The saga that has been Celsius’ downfall this year has been well documented. CEO Alex Mashinsky has been a focal point of crypto critics after his engagement in ‘taking over‘ Celsius’ crypto strategy in the 11th hour before the platform’s pseudo-shutdown.

That isn’t slowing down a persistent Mashinsky, who, despite enduring a slew of bankruptcy procedures, continues to trudge along in forecasting some sort of future for Celsius. This week, Mashinsky is looking to reposition Celsius as a digital asset custody firm, according to a new report from The New York Times.

What Led To Today’s Celsius ‘Doom & Gloom’ 

About a year ago, state regulators across a handful of U.S. states started setting their sights on yield-generating platforms such as BlockFi and Celsius. Celsius, for some time, was offering aggressive rates for holding tokens on the platform. At it’s highest point last year, Celsius held tens of billions of funds and at times, promised double digit percentage yield that was compounding weekly.

As 2022 came into the fold, the market was middling but certainly not into ‘bear mode’ when Mashinsky and company rolled out their initial “custody solution.” Within a few months later, following the crumbling of Terra Luna, the platform was revealed to have exposure to DeFi protocols, including the likes of Terra’s Anchor Protocol, and was experiencing strong headwinds from more aggressive market conditions. It was around this time that Mashinsky starting deepening his position in company strategy. By July, the company had frozen user funds and filed for bankruptcy.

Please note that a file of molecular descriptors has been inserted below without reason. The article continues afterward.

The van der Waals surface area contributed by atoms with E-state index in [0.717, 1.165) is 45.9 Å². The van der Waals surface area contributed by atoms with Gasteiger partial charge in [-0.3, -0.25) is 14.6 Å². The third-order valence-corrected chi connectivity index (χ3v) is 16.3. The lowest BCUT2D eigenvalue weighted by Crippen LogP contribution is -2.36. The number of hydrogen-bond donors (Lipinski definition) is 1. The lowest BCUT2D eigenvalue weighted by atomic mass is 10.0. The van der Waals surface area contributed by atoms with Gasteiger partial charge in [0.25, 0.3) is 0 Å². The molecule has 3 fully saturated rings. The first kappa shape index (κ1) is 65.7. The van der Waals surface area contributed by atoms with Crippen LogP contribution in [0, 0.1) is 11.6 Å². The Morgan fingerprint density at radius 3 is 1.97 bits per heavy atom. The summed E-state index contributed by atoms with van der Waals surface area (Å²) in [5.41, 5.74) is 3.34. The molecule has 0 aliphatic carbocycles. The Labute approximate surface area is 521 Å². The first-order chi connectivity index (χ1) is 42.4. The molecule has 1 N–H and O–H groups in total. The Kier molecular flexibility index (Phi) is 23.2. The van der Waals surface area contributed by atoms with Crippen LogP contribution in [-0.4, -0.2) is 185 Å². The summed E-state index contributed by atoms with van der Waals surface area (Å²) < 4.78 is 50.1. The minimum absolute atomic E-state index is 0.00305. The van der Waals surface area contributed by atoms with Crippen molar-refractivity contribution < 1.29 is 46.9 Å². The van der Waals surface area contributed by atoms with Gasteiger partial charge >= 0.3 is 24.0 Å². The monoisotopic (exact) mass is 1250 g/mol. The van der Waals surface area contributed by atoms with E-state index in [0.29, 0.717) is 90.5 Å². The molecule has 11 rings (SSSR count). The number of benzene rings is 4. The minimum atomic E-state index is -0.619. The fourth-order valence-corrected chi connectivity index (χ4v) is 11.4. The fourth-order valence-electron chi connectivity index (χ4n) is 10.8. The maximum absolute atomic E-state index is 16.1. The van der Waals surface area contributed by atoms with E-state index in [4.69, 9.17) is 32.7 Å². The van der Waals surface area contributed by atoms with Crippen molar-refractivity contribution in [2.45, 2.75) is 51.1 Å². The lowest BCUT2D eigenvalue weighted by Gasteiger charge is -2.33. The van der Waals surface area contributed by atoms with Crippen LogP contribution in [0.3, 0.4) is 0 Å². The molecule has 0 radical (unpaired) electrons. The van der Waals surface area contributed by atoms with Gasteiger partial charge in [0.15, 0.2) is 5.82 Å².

Celsius (CEL) token has seen a volatile short-term performance. | Source: CEL-USD on

The Pivot: Can It Work?

According to the Times report, in the past week, Mashinsky has proposed a project codenamed ‘Kelvin,’ where Celsius shifts to solely providing custody services and collecting fees from depositors. According to the report, Celsius employees were rightfully skeptical. Mashinsky countered to internal skeptics, according to the Times, by citing some of the biggest corporate turnarounds, telling employees: “Delta filed for bankruptcy. Do you not fly Delta because they filed for bankruptcy?”

The short stroke is that Celsius’ credibility is just as bankrupt as it’s balance sheet. Take one look at Celsius’ Twitter replies for a prime example. While Delta and Pepsi recovered from bankruptcy, they did so in different eras, and more importantly: neither was beholden to mass amounts of customer’s wealth. The brand image and identity behind the firm is likely a ship too far sailed.

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The writer of this content is not associated or affiliated with any of the parties mentioned in this article. This is not financial advice.